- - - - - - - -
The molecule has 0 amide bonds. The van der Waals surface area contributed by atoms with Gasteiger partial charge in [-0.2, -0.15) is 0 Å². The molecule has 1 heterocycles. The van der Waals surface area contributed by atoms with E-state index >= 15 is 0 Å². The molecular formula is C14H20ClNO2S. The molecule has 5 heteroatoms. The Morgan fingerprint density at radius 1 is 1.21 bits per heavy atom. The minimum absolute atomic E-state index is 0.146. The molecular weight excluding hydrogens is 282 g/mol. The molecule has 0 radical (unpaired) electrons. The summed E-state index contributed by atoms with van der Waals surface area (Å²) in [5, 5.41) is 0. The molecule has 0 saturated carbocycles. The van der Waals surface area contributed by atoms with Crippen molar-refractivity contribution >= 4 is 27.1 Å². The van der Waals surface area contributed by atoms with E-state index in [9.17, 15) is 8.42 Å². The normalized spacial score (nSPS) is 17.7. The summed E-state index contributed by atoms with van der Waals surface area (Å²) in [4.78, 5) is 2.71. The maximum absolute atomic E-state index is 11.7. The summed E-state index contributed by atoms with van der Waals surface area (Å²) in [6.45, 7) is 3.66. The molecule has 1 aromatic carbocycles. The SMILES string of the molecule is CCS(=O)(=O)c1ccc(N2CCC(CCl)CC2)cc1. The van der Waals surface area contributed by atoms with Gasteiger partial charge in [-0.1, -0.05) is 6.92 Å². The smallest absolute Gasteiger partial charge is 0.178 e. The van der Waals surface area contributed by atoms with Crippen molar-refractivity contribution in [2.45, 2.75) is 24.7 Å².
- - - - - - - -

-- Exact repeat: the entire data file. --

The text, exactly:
The molecule has 0 amide bonds. The van der Waals surface area contributed by atoms with Gasteiger partial charge in [-0.2, -0.15) is 0 Å². The molecule has 1 heterocycles. The van der Waals surface area contributed by atoms with E-state index >= 15 is 0 Å². The molecular formula is C14H20ClNO2S. The molecule has 5 heteroatoms. The Morgan fingerprint density at radius 1 is 1.21 bits per heavy atom. The minimum absolute atomic E-state index is 0.146. The molecular weight excluding hydrogens is 282 g/mol. The molecule has 0 radical (unpaired) electrons. The summed E-state index contributed by atoms with van der Waals surface area (Å²) in [5, 5.41) is 0. The molecule has 0 saturated carbocycles. The van der Waals surface area contributed by atoms with Crippen molar-refractivity contribution >= 4 is 27.1 Å². The van der Waals surface area contributed by atoms with E-state index in [9.17, 15) is 8.42 Å². The normalized spacial score (nSPS) is 17.7. The summed E-state index contributed by atoms with van der Waals surface area (Å²) in [4.78, 5) is 2.71. The maximum absolute atomic E-state index is 11.7. The summed E-state index contributed by atoms with van der Waals surface area (Å²) in [6.45, 7) is 3.66. The molecule has 1 aromatic carbocycles. The SMILES string of the molecule is CCS(=O)(=O)c1ccc(N2CCC(CCl)CC2)cc1. The van der Waals surface area contributed by atoms with Gasteiger partial charge in [-0.1, -0.05) is 6.92 Å². The smallest absolute Gasteiger partial charge is 0.178 e. The van der Waals surface area contributed by atoms with Crippen molar-refractivity contribution in [2.45, 2.75) is 24.7 Å².